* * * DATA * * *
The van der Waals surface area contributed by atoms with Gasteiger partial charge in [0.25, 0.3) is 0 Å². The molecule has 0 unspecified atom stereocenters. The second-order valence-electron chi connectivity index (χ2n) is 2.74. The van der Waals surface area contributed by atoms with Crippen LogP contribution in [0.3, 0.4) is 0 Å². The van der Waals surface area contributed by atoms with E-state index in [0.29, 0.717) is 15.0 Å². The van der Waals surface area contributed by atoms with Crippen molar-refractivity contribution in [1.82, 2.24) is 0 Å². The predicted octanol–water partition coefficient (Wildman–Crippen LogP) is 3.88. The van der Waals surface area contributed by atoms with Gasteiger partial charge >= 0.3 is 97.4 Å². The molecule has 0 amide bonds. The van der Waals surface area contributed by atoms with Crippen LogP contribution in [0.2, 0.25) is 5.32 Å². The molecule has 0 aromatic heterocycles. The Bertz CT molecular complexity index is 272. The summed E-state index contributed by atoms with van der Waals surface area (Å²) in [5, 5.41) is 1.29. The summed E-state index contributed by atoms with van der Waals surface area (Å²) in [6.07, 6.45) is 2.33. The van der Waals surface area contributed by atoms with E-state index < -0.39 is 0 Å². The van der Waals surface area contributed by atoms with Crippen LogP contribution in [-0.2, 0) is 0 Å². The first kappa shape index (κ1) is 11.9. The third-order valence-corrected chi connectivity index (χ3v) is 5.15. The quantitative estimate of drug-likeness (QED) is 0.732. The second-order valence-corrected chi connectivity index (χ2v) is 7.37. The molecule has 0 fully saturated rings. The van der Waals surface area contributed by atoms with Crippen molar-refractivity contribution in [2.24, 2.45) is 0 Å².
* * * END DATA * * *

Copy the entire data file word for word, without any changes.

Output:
The van der Waals surface area contributed by atoms with Gasteiger partial charge in [0.25, 0.3) is 0 Å². The molecule has 0 unspecified atom stereocenters. The second-order valence-electron chi connectivity index (χ2n) is 2.74. The van der Waals surface area contributed by atoms with Crippen LogP contribution in [0.3, 0.4) is 0 Å². The van der Waals surface area contributed by atoms with E-state index in [0.29, 0.717) is 15.0 Å². The van der Waals surface area contributed by atoms with Crippen molar-refractivity contribution in [1.82, 2.24) is 0 Å². The predicted octanol–water partition coefficient (Wildman–Crippen LogP) is 3.88. The van der Waals surface area contributed by atoms with Gasteiger partial charge >= 0.3 is 97.4 Å². The molecule has 0 amide bonds. The van der Waals surface area contributed by atoms with Crippen LogP contribution in [0.2, 0.25) is 5.32 Å². The molecule has 0 aromatic heterocycles. The Bertz CT molecular complexity index is 272. The summed E-state index contributed by atoms with van der Waals surface area (Å²) in [5, 5.41) is 1.29. The summed E-state index contributed by atoms with van der Waals surface area (Å²) in [6.07, 6.45) is 2.33. The van der Waals surface area contributed by atoms with E-state index < -0.39 is 0 Å². The van der Waals surface area contributed by atoms with Crippen LogP contribution in [-0.2, 0) is 0 Å². The first kappa shape index (κ1) is 11.9. The third-order valence-corrected chi connectivity index (χ3v) is 5.15. The quantitative estimate of drug-likeness (QED) is 0.732. The second-order valence-corrected chi connectivity index (χ2v) is 7.37. The molecule has 0 fully saturated rings. The van der Waals surface area contributed by atoms with Crippen molar-refractivity contribution in [2.24, 2.45) is 0 Å².